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December 2, 2010
NCAA rule backfiring on juniors
Last summer, the NCAA adopted a new rule that went unnoticed by many people. Well, they're starting to notice now.
High school football players have long been allowed to receive written offers from colleges beginning on Sept. 1 of their junior years. However, that changed this summer. The new bylaw has pushed back that date to Aug. 1, prior to their senior year.
The new rule was put forth with good intentions. Roughly 10 years ago, schools such as Florida State would see most of its class filled up in the week prior to National Signing Day. Many prospects took all five of their allotted official visits after their senior season had ended and then would decide on their future destination. However, the landscape has changed dramatically.
Many programs have most of their classes filled by the time the senior season starts. High school players are not able to use their official visits to check out their options, as they risk losing their spot in their class should they look around. It has forced many juniors in high school to make very early decisions that, in some cases, they were not ready to make. So the NCAA stepped in, hoping to curb the problem by moving back the date the players could receive written offers.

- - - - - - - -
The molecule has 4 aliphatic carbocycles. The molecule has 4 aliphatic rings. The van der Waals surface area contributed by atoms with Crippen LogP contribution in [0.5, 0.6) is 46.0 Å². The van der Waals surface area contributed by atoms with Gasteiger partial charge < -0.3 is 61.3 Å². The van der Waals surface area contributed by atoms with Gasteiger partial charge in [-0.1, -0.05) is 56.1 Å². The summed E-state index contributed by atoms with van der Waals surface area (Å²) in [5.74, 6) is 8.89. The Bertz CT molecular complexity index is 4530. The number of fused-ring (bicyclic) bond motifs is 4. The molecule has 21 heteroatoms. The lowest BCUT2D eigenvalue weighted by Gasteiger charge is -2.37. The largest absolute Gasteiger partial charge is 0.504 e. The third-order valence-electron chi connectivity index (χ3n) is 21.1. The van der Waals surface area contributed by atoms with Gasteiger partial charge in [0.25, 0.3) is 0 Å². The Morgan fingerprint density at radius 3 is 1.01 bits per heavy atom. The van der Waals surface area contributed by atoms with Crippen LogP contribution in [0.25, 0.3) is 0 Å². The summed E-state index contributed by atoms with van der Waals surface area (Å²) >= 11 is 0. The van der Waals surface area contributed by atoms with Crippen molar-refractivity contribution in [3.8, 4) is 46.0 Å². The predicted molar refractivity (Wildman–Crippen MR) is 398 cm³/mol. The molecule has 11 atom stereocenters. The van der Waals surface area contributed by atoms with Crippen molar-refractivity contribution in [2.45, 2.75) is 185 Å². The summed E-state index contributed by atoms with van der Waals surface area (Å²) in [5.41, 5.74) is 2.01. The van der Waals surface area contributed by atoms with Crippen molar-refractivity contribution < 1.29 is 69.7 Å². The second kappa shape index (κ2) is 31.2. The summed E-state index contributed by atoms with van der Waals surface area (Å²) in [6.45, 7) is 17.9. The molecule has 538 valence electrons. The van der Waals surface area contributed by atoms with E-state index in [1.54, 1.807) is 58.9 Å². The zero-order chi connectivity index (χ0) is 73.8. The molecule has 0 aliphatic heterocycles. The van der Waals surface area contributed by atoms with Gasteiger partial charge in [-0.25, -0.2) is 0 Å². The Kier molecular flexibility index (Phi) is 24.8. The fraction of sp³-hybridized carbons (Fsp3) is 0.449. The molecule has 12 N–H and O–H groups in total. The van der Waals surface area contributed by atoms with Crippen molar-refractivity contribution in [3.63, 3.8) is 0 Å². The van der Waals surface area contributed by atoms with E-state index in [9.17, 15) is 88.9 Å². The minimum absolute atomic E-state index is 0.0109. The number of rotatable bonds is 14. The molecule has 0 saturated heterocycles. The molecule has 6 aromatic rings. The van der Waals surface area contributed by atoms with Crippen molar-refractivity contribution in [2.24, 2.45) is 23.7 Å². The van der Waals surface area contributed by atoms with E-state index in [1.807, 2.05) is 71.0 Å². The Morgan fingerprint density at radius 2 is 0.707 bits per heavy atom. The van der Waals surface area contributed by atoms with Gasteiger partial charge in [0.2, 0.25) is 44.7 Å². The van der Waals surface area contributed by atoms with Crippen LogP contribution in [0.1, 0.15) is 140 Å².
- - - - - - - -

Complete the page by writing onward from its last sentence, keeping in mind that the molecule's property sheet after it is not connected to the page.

In an unforeseen development, it appears the rule may have backfired on the NCAA, and actually sparked recruiting to start even earlier now. Though written offers are not binding, they gave the schools some sense of accountability when handing out offers. Now, it seems the verbal offers are replacing the written offers, going out at a much faster pace than in the past and being used carelessly.
"It used to be that, on Sept. 1, we would FedEx a handful of offers to just our top overall junior targets," a recruiting coordinator at a West Coast school told Rivals.com. "We obviously can't do that anymore. Players have always been allowed to receive verbal offers at any point and, to be honest, I know we are giving out more of those this year.
"We don't really expect many players to commit right away when we verbally offer. That sort of helps us hedge our bets. We don't want to be behind the other schools when it comes to offering so we tell the players they have an offer. Some of those guys, they aren't necessarily guys we are going to take. We are still evaluating a lot of them but we need to keep up with the Joneses."
A Midwest recruiting coordinator echoed that sentiment.
"These guys, you want them to always feel like they have an offer," he said. "Written offers don't mean much really, but they give them something to show their coaches and everyone that they have an offer from us. Without us being able to send those out, we can offer more kids without it really coming back to bite us. We don't get the bad PR if a kid tries to commit and shows everybody our offer on paper. We can sort of just blame things on a miscommunication. We don't necessarily tell kids explicitly that they have offers but we don't do anything to make them think otherwise."
With the lack of written offers, the recruiting process can be a bit confusing for players. In many cases, they do not truly know where they could possibly commit should they choose to do so.
"It's definitely confusing," San Diego (Calif.) Westview tight end Taylor McNamara said. "I don't like the rule at all. It's kind of hard to know. You want to know where you're wanted most and it's really hard to tell now. It makes it hard because you don't really know where you can go. It would be a lot easier if they had the written offers. You wouldn't be wondering if you could commit to a school or not. ...